Police departments all over the world are warming up to electric vehicles and their findings after using EVs on a daily basis are encouraging.
Earlier this year, the Westport Police Department in Connecticut shared some interesting conclusions after buying a Tesla Model 3 in December 2019. They found the EV to be not only cheaper to buy than the Ford Explorer SUV they typically use but also more affordable to modify, maintain, and run, leading to savings of about $6,000 a year.
Now, new data is coming in from the UK, where several Tesla Model 3s custom built by Tesla UK as patrol cars have completed nine months of initial trials with the police. Max Toozs-Hobson, account manager and emergency services lead at Tesla, shared the findings on LinkedIn and said the Model 3 police cars have been “getting some great results.”
You can check his full post at the end of this page as we’ll stick to the highlights. For starters, the Model 3 can achieve over 200 miles (322 km) of Blue Light advance driving, which is more than enough considering that the average blue light run in the UK is about 7–15 minutes. The longest run in a Tesla Model 3 patrol car has been over 4 hours on active deployment.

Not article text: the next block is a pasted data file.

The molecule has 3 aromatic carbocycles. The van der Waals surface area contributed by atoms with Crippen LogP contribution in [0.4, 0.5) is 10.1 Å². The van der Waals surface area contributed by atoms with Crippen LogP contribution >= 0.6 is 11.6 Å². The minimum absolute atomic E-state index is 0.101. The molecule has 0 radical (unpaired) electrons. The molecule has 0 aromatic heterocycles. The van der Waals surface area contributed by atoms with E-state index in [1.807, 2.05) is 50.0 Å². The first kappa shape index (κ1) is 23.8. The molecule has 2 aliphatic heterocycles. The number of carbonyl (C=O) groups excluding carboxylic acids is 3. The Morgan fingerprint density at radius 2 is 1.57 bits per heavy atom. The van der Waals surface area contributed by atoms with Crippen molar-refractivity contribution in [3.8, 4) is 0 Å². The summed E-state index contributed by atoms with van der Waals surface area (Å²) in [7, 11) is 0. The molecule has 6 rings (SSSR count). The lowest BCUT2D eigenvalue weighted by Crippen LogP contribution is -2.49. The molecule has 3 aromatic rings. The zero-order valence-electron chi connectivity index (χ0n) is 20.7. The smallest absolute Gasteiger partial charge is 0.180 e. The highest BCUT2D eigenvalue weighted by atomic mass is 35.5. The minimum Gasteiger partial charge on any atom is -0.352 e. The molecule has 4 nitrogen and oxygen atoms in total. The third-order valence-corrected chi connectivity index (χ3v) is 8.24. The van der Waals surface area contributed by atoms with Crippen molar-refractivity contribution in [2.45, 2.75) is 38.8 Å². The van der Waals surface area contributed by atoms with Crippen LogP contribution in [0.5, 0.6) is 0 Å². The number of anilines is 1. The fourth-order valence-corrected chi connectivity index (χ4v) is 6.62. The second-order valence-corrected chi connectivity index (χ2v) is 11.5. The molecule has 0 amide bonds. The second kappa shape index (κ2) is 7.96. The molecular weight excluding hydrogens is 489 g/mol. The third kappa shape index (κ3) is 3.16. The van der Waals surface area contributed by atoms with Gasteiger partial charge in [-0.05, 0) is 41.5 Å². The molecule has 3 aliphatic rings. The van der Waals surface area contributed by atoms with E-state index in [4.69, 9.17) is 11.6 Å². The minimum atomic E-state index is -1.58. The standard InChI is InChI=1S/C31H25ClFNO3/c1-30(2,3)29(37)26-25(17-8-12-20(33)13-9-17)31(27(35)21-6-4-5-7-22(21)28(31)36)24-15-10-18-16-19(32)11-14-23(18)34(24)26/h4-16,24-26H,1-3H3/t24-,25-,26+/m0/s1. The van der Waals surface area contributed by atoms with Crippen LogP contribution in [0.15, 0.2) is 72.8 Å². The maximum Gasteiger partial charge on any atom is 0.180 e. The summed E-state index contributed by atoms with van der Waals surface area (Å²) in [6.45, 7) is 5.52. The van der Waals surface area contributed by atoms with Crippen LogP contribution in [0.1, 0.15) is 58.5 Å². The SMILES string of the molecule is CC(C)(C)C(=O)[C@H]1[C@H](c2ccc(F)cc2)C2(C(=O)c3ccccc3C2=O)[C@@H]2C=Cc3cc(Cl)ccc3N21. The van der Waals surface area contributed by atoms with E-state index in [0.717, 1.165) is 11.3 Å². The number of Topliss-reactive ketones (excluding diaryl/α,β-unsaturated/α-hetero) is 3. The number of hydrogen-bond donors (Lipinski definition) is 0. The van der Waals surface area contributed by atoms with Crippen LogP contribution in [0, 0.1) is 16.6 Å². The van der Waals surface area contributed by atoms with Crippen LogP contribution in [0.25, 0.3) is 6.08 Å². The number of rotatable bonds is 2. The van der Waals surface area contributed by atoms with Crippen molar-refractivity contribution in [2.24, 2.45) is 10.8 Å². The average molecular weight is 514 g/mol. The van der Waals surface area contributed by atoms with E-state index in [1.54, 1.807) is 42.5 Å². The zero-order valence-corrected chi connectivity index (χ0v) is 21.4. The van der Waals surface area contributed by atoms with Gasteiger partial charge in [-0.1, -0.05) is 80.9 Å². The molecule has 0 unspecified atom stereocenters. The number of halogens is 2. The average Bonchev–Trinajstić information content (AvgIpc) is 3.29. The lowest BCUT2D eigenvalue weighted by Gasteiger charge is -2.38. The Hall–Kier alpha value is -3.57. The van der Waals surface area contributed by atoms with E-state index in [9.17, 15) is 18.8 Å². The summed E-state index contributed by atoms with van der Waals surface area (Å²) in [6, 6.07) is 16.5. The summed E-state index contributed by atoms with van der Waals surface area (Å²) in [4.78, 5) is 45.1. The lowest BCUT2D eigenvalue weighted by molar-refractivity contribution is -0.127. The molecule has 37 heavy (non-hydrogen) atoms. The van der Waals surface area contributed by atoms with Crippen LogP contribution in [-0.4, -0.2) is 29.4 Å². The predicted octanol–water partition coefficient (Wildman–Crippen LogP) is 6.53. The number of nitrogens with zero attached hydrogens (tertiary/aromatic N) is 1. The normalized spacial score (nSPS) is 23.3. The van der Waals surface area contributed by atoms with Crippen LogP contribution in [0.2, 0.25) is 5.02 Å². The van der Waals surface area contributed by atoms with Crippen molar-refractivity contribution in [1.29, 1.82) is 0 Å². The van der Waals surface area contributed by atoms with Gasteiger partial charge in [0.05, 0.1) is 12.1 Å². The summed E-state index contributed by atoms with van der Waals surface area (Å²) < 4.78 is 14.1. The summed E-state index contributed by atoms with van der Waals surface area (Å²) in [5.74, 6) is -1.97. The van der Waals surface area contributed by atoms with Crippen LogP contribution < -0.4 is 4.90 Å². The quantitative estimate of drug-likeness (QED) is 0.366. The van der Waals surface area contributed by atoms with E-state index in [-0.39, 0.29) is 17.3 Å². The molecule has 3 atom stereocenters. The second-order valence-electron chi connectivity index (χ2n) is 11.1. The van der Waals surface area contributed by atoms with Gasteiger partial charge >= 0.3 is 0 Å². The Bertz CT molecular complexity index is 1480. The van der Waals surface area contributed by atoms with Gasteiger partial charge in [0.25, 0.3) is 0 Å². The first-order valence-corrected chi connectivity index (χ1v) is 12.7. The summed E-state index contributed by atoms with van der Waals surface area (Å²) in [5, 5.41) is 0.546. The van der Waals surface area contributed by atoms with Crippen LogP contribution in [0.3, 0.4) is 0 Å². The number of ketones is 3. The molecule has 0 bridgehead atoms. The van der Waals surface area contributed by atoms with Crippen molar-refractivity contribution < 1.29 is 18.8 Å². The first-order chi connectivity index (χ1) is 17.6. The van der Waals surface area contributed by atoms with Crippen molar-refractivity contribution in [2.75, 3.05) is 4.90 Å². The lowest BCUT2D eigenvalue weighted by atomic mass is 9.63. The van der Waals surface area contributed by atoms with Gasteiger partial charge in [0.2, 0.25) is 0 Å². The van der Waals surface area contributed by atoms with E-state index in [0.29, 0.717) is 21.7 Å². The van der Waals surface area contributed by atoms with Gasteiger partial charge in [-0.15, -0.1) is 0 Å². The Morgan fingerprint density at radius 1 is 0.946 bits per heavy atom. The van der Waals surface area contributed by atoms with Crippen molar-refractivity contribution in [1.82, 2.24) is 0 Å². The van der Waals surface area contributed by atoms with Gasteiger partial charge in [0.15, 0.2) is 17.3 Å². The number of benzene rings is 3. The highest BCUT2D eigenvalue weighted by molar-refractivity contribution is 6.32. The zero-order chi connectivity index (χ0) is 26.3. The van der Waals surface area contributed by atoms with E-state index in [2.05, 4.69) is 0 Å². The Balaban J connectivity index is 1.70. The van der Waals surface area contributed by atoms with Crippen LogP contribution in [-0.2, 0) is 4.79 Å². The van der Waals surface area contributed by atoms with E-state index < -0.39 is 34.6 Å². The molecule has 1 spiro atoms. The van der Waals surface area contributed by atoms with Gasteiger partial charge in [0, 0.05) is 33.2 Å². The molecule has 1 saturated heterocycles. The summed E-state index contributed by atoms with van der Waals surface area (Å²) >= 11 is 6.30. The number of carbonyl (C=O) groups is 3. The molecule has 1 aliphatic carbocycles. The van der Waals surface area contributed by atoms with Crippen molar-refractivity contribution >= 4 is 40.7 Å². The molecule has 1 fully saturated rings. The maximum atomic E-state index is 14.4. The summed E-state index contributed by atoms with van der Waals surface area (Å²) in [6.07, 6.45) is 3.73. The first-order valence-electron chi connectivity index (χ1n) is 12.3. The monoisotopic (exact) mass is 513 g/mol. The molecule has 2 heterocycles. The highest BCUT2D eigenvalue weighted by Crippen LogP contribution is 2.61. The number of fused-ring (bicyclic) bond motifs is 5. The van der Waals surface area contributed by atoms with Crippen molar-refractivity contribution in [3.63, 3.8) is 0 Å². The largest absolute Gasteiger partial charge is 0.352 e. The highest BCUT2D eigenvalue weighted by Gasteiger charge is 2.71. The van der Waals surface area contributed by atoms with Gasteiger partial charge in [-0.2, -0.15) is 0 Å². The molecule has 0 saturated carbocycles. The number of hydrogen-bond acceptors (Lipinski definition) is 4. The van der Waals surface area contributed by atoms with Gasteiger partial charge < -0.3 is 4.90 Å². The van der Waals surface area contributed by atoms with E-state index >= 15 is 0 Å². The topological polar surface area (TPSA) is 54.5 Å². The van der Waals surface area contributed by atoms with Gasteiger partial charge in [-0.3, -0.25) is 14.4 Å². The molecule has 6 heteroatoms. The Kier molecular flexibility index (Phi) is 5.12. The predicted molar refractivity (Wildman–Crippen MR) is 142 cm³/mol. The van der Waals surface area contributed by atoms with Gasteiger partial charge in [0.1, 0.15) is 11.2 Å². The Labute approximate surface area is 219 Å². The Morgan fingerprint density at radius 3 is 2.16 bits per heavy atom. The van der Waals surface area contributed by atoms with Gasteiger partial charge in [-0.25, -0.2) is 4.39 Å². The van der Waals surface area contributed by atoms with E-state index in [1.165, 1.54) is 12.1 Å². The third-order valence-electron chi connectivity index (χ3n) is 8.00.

Another interesting finding is that the auxiliary systems have minimal impact on range, with LED lights able to run for days off the battery pack, while 3 hours of ANPR (Automatic Number Plate Recognition) use would take less than a few miles of range off the car.
Police officers running Tesla Model 3s also found that charging during their shift is convenient, with one recent V3 supercharger stop adding 70% of power in less than 20 minutes, enough for another 5–6 hours of driving.
As for maintenance, brake wear has been minimal, with the first set of pads still having 15–20% use in them after 10,000 miles of driving; tires need replacing at around 8,000 miles. Basically, after 15,000 miles, the only maintenance has been brakes and tires.
No annual service schedules result in minimal running costs and time off the road, contributing to a competitive total cost of ownership. Running Tesla Model 3s as patrol cars sounds like a great deal overall and these positive findings should be an incentive for more police departments around the world to follow suit.